Poetry Path, Kirkby Stephen, Cumbria (September 2005)
It was a filthy, gale-torn day, with the rain-swollen River Eden crashing majestically through the woods and milky curtains of wind-rippled rain parting and closing on the Cumbrian fells. But Meg Peacocke was happy to brave the elements with me. It was Meg who created the twelve poems that were carved by sculptor Pip Hall into stones along the Poetry Path.
‘I found it very interesting and challenging,’ Meg told me as we walked the muddy river bank on a carpet of leaves whipped from the trees by the gale. ‘I wanted the poems to communicate themselves to anyone, non-poets really, and in particular these local farmers and farming people whom they celebrate.’
The poems are subtly located – January in an angle of bank by the Swingy Bridge, February on a pile of blocks opposite a lovely old stone barn, March in a pool below a natural spillway of tiny waterfalls. The carved cameos include April lambs butting milk from their mother’s udder, July haymakers hefting a bale, brawny farmers inspecting sheep at an October sale.
In Kirkby Stephen this afternoon the local farmers would still be hanging over the pen gates at the mart, or driving the Swaledales they’d chosen in the auction ring back up to the fellside farms. Down here in the valley I ran my hand over Pip Hall’s sculpture of sheep in a pen, and savoured Meg Peacocke’s words:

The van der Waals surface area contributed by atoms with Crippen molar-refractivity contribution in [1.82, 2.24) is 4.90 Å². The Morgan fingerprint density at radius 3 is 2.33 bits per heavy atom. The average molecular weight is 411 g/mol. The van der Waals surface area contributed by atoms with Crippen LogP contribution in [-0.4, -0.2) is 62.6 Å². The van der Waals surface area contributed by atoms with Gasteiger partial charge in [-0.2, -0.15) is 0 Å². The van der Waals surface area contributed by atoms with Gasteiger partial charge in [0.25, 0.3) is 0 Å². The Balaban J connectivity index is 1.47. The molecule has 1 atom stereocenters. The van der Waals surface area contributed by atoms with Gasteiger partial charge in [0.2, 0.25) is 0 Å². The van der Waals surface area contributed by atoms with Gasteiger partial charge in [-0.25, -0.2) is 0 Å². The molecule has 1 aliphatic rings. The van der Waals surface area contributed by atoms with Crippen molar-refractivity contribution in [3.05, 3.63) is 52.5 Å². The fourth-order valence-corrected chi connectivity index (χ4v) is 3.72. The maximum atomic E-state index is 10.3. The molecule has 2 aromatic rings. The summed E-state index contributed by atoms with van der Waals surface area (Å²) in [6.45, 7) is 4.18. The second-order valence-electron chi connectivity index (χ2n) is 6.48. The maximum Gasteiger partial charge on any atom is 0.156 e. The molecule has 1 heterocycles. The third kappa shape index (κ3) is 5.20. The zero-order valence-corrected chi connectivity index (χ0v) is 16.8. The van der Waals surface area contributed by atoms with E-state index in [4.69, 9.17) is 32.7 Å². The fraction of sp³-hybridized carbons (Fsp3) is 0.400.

‘Penned in a huddle, the great tups
are clints of panting stone. The shepherd lifts
a sideways glance from the labour
of dagging tails. His hands are seamed with muck
and the sweat runs into his eyes.
Above us, a silent plane has needled
the clear blue. Paling behind it
a crimped double strand of wool unravels.’
Glen Esk, Angus, Scotland (May 2005)
The world of science lost a great botanist when music sank its fatal talons into Dave Richardson. I would have seen nothing on the ascent from Glen Esk if it hadn’t been for my sharp-eyed friend. ‘Broad buckler fern under the rock here,’ mused Dave, his restless curiosity all fired up, ‘and, let me see … yes, green spleenwort. Yellow mountain saxifrage, not really open yet of course – and purple saxifrage … hmm, cloudberry, Rubus chamaemorus, yes …’ The bare rocks seemed to flower as he pointed out their spring glories.
Up in the broad glen of upper Glen Unich we picnicked, dangling our legs from the footbridge upstream of the Falls of Damff. Tracks, rocks and open patches of moorland glittered with mica in the weak sunshine of early spring. Away to the north the three thousand foot crest of Mount Keen rose above all its sister peaks. Scuds of cloud swept up and across the steady blue field of the sky. This was spring in Angus as I had imagined it while coming north through grey weather from a stale southern city – cold, clean and entirely captivating.
We licked the last of the Arbroath smokie pâté from our fingers, swigged the remnants of the tea, and made off along the Water of Unich among stubbly peat hags and the black channels of hill burns. Mountain hares in snow-white coats went bouncing away over the dark heather as we descended to Inchgrundle farmhouse. A scimitar-winged shape skimmed close over the waters of Loch Lee – the first swallow of spring. I made up my mind that tonight I would get out the melodeon and persuade Dave to help me nail for good and all that tricky turn in ‘Out On The Ocean’.